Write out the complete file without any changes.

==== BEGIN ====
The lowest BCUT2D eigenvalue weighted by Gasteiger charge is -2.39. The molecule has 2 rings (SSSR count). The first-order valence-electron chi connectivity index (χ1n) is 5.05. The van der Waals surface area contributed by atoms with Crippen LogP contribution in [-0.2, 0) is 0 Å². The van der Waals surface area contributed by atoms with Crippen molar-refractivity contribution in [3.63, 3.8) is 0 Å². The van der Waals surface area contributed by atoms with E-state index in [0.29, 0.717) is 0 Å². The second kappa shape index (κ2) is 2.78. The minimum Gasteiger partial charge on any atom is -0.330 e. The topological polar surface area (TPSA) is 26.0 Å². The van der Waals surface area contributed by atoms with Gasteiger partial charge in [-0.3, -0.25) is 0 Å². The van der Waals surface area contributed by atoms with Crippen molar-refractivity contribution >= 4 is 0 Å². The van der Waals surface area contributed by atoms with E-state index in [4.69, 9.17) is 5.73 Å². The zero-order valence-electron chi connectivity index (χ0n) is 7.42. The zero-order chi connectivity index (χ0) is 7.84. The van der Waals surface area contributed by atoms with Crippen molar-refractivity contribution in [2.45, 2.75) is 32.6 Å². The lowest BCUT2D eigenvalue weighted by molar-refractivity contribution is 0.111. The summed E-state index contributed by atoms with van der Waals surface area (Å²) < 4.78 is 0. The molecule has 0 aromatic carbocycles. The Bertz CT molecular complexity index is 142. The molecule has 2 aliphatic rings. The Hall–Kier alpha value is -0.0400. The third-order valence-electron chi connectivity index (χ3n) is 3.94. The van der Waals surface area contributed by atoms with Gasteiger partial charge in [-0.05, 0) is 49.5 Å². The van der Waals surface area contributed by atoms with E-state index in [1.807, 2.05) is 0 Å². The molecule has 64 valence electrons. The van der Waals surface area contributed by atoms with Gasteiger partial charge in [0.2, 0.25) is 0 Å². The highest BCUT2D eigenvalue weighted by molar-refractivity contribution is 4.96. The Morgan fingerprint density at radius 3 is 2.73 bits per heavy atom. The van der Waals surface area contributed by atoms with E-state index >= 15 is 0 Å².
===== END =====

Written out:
The lowest BCUT2D eigenvalue weighted by Gasteiger charge is -2.39. The molecule has 2 rings (SSSR count). The first-order valence-electron chi connectivity index (χ1n) is 5.05. The van der Waals surface area contributed by atoms with Crippen LogP contribution in [-0.2, 0) is 0 Å². The van der Waals surface area contributed by atoms with Crippen molar-refractivity contribution in [3.63, 3.8) is 0 Å². The van der Waals surface area contributed by atoms with E-state index in [0.29, 0.717) is 0 Å². The second kappa shape index (κ2) is 2.78. The minimum Gasteiger partial charge on any atom is -0.330 e. The topological polar surface area (TPSA) is 26.0 Å². The van der Waals surface area contributed by atoms with Gasteiger partial charge in [-0.3, -0.25) is 0 Å². The van der Waals surface area contributed by atoms with Crippen molar-refractivity contribution >= 4 is 0 Å². The van der Waals surface area contributed by atoms with E-state index in [4.69, 9.17) is 5.73 Å². The zero-order valence-electron chi connectivity index (χ0n) is 7.42. The zero-order chi connectivity index (χ0) is 7.84. The van der Waals surface area contributed by atoms with Crippen molar-refractivity contribution in [2.45, 2.75) is 32.6 Å². The lowest BCUT2D eigenvalue weighted by molar-refractivity contribution is 0.111. The summed E-state index contributed by atoms with van der Waals surface area (Å²) < 4.78 is 0. The molecule has 0 aromatic carbocycles. The Bertz CT molecular complexity index is 142. The molecule has 2 aliphatic rings. The Hall–Kier alpha value is -0.0400. The third-order valence-electron chi connectivity index (χ3n) is 3.94. The van der Waals surface area contributed by atoms with Gasteiger partial charge in [-0.05, 0) is 49.5 Å². The van der Waals surface area contributed by atoms with E-state index in [1.807, 2.05) is 0 Å². The molecule has 64 valence electrons. The van der Waals surface area contributed by atoms with Gasteiger partial charge in [0.2, 0.25) is 0 Å². The highest BCUT2D eigenvalue weighted by molar-refractivity contribution is 4.96. The Morgan fingerprint density at radius 3 is 2.73 bits per heavy atom. The van der Waals surface area contributed by atoms with E-state index >= 15 is 0 Å².